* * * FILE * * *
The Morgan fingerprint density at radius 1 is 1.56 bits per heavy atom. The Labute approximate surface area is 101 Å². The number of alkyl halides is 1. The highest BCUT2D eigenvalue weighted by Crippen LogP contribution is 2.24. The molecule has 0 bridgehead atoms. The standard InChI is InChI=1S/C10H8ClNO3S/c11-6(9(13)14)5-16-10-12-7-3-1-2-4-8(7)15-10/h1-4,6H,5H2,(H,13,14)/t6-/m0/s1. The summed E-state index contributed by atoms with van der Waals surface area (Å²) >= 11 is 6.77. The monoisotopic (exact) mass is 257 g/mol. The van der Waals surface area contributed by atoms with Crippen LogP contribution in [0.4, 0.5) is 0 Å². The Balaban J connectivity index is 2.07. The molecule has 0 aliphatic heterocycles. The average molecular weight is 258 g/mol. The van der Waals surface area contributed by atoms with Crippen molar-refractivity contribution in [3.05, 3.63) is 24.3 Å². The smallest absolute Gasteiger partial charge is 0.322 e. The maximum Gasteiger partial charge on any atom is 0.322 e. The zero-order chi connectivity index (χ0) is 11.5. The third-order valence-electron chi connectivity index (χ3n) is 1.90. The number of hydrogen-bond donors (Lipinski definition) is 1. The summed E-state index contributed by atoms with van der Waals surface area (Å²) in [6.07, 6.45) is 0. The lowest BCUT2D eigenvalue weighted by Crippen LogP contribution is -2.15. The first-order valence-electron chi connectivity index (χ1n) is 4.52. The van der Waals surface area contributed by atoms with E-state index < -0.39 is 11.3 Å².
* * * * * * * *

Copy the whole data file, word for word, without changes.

The Morgan fingerprint density at radius 1 is 1.56 bits per heavy atom. The Labute approximate surface area is 101 Å². The number of alkyl halides is 1. The highest BCUT2D eigenvalue weighted by Crippen LogP contribution is 2.24. The molecule has 0 bridgehead atoms. The standard InChI is InChI=1S/C10H8ClNO3S/c11-6(9(13)14)5-16-10-12-7-3-1-2-4-8(7)15-10/h1-4,6H,5H2,(H,13,14)/t6-/m0/s1. The summed E-state index contributed by atoms with van der Waals surface area (Å²) >= 11 is 6.77. The monoisotopic (exact) mass is 257 g/mol. The van der Waals surface area contributed by atoms with Crippen LogP contribution in [0.4, 0.5) is 0 Å². The Balaban J connectivity index is 2.07. The molecule has 0 aliphatic heterocycles. The average molecular weight is 258 g/mol. The van der Waals surface area contributed by atoms with Crippen molar-refractivity contribution in [3.05, 3.63) is 24.3 Å². The smallest absolute Gasteiger partial charge is 0.322 e. The maximum Gasteiger partial charge on any atom is 0.322 e. The zero-order chi connectivity index (χ0) is 11.5. The third-order valence-electron chi connectivity index (χ3n) is 1.90. The number of hydrogen-bond donors (Lipinski definition) is 1. The summed E-state index contributed by atoms with van der Waals surface area (Å²) in [6.07, 6.45) is 0. The lowest BCUT2D eigenvalue weighted by Crippen LogP contribution is -2.15. The first-order valence-electron chi connectivity index (χ1n) is 4.52. The van der Waals surface area contributed by atoms with E-state index < -0.39 is 11.3 Å².